By Prarthana Mitra
Just days after upper caste organisations called a Bharat Bandh against the SC/ST Amendment Act, the Union Minister For Social Justice and Empowerment Ramdas Athawale recommended a 25% reservation for the upper caste poor, according to a report in Manorama.
He added that this could be achieved by enhancing the reservation limit to 75%, fairly confident that such a bill would benefit all sections of society. According to him, the upper castes today consider the Dalits privileged “as they have easy access to resources.” Their grievance, he says, stems from the fact that they are still backward, despite and perhaps because of being classified in the general category.
Expressing concern over the protests by upper castes and OBCs against the amendment in the #SCSTAct, Ramdas Athawale said he would soon meet representatives of upper castes and clear their misconceptions.https://t.co/hf9a7OAkQ0
— The New Indian Express (@NewIndianXpress) September 8, 2018
Athawale further said that for all sections of society to coexist peacefully, political parties across the spectrum will have to work for the overall welfare and satisfaction of all communities equally, suggesting appeasement politics at play in the light of recent protests from both Dalits and upper-caste outfits.
On asked whether further amendments will be made to the SC/ST Act, he said nothing would be done at this point. Despite intimating him with the various ways the Act could be misused, he seemed quite sure that the government would not allow misuse of the newly introduced provisions.
Union Minister Ramdas Athawale on Wednesday said that his party would move the Supreme Court to challenge the Ministry of Information and Broadcast directive advising the media to refrain from using the word 'Dalit'
— ANI Digital (@ani_digital) September 6, 2018
What are the reservations really for?
His comments stem from a complete lack of understanding of why caste-based reservations were implemented in the first place. Coming from the Minister of Social Justice, this is alarming all the more, because it gives credibility to anti-minority sentiments, which is on the rise across the country.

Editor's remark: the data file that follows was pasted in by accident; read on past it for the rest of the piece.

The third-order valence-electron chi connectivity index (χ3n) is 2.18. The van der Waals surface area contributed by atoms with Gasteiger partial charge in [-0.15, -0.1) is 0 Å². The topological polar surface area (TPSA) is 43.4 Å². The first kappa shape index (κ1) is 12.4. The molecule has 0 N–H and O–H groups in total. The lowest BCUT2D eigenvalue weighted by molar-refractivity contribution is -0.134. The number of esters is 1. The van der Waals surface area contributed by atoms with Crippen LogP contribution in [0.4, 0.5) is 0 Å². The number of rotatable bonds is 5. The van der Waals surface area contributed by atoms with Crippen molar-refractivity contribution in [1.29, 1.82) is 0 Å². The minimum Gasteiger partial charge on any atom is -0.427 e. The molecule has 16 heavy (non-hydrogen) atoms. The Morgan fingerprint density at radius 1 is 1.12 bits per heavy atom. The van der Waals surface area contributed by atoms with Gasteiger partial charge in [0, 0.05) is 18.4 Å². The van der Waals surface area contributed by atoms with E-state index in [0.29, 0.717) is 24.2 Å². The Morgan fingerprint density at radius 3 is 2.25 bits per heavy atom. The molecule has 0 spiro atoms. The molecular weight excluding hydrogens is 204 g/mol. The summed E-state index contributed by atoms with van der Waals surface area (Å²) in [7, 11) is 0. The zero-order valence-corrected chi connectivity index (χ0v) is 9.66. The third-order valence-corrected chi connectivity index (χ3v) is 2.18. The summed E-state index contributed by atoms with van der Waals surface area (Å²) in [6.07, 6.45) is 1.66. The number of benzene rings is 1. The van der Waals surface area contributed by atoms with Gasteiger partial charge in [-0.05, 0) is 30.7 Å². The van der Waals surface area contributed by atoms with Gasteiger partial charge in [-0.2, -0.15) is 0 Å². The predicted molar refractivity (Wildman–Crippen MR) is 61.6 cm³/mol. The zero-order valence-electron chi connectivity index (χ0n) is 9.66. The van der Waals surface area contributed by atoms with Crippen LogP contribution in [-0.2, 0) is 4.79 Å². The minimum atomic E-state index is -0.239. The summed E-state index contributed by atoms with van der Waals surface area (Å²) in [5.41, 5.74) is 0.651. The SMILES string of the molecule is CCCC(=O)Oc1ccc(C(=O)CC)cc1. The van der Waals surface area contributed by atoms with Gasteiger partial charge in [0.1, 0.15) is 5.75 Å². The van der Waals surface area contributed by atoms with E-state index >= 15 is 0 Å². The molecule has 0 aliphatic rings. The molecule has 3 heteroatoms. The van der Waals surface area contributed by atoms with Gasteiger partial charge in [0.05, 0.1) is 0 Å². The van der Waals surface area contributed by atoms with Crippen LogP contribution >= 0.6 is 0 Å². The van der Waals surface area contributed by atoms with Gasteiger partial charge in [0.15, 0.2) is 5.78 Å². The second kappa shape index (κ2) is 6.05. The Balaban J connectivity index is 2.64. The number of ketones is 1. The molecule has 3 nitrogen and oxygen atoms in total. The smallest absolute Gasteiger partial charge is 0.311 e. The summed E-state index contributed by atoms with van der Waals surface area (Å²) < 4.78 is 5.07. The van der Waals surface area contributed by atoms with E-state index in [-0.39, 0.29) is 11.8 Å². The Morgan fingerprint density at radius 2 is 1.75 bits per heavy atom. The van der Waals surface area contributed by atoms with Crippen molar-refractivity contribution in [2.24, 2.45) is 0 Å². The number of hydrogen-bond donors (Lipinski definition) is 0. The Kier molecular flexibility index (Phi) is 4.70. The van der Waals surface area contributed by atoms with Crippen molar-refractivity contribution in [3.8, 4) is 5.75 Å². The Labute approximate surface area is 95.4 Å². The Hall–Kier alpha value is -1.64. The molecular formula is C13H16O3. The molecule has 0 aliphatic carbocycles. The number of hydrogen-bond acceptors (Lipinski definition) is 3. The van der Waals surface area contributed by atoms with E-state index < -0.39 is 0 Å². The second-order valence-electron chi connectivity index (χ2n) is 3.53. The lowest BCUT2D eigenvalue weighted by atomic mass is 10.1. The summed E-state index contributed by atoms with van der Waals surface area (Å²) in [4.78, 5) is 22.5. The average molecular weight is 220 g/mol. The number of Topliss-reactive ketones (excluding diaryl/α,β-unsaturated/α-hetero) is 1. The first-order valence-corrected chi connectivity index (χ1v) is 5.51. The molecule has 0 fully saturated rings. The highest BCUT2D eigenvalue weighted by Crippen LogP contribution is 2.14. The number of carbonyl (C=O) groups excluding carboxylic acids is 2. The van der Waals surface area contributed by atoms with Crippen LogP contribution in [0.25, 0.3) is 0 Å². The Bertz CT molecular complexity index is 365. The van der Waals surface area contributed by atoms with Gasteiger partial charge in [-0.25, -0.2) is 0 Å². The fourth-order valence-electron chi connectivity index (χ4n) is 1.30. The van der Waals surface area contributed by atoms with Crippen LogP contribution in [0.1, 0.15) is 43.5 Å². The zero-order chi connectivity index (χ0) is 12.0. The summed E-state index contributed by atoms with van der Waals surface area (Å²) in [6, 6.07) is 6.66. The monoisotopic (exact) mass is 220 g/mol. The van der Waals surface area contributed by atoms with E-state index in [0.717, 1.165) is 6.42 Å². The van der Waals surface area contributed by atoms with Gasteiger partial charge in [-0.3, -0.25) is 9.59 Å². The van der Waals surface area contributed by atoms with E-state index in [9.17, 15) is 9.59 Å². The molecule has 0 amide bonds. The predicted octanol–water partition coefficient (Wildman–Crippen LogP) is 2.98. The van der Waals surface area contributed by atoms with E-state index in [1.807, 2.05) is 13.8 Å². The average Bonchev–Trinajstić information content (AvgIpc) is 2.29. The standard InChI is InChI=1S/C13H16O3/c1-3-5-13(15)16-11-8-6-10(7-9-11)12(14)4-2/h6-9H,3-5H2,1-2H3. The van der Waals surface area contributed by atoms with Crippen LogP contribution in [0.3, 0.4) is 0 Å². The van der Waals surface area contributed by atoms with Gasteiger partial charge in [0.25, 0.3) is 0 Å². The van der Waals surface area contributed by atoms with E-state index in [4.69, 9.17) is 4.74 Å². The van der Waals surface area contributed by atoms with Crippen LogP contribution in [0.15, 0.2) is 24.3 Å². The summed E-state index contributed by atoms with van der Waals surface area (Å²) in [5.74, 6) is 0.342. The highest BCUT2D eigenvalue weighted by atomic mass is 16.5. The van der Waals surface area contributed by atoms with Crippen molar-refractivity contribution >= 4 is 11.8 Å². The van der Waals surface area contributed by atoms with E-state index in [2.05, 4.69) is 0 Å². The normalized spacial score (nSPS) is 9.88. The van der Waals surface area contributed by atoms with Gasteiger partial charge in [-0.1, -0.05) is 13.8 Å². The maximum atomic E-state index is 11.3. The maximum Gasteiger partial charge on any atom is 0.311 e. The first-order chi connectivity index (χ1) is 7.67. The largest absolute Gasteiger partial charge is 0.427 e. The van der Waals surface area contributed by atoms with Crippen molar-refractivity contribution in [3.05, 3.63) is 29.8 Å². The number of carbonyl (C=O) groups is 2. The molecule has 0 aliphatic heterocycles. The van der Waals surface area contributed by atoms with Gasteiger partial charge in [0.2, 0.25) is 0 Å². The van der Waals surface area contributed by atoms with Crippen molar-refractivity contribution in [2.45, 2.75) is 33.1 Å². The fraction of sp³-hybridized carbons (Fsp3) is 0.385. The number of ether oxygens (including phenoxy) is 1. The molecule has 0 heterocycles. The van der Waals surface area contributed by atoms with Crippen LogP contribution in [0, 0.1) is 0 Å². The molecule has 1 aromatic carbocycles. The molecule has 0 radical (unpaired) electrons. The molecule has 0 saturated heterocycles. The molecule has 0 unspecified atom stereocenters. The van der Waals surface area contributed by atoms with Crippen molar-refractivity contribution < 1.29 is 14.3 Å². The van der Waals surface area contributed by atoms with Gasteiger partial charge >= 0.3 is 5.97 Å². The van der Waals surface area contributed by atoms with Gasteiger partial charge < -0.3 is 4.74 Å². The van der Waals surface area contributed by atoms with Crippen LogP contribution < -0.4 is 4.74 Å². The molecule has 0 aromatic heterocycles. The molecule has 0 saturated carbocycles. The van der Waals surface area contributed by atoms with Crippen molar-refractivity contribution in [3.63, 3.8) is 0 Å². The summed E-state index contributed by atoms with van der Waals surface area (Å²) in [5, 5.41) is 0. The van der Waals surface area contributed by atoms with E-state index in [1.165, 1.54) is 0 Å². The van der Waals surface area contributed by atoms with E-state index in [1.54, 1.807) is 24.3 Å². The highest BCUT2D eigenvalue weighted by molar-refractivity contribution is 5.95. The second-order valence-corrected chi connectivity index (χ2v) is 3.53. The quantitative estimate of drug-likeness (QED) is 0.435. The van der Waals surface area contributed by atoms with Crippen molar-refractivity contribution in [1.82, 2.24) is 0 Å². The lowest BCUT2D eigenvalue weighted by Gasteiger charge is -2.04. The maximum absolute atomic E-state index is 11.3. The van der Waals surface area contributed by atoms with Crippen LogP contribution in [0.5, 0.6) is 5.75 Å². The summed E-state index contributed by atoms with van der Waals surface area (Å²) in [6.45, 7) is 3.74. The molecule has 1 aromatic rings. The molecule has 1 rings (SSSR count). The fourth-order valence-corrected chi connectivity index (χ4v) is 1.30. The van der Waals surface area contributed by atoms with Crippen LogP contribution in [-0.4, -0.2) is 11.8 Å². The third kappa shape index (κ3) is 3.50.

The development of upper caste poor must not come at the cost of the backward classes and the marginalised, for whom reservations affirm not only their identity but protect their access to basic resources. These resources are available to the upper-caste poor which is part of a larger economic class. A number of government schemes and policies exist to address their grievances, chiefly poverty, unemployment and illiteracy, which is why reservation is not the only way to tackle these issues.
More importantly, it is necessary for reservation to not be normalised as the go-to policy for reform since it will enable different communities to stake a claim for representation in the system and establish a majoritarian rule in their regions. Instead, the government must take comprehensive steps to make sure the country’s poor have resources to attain the privileges they seek and to make the demarcation between historical persecution and systemic oppression.
Prarthana Mitra is a staff writer at Qrius.
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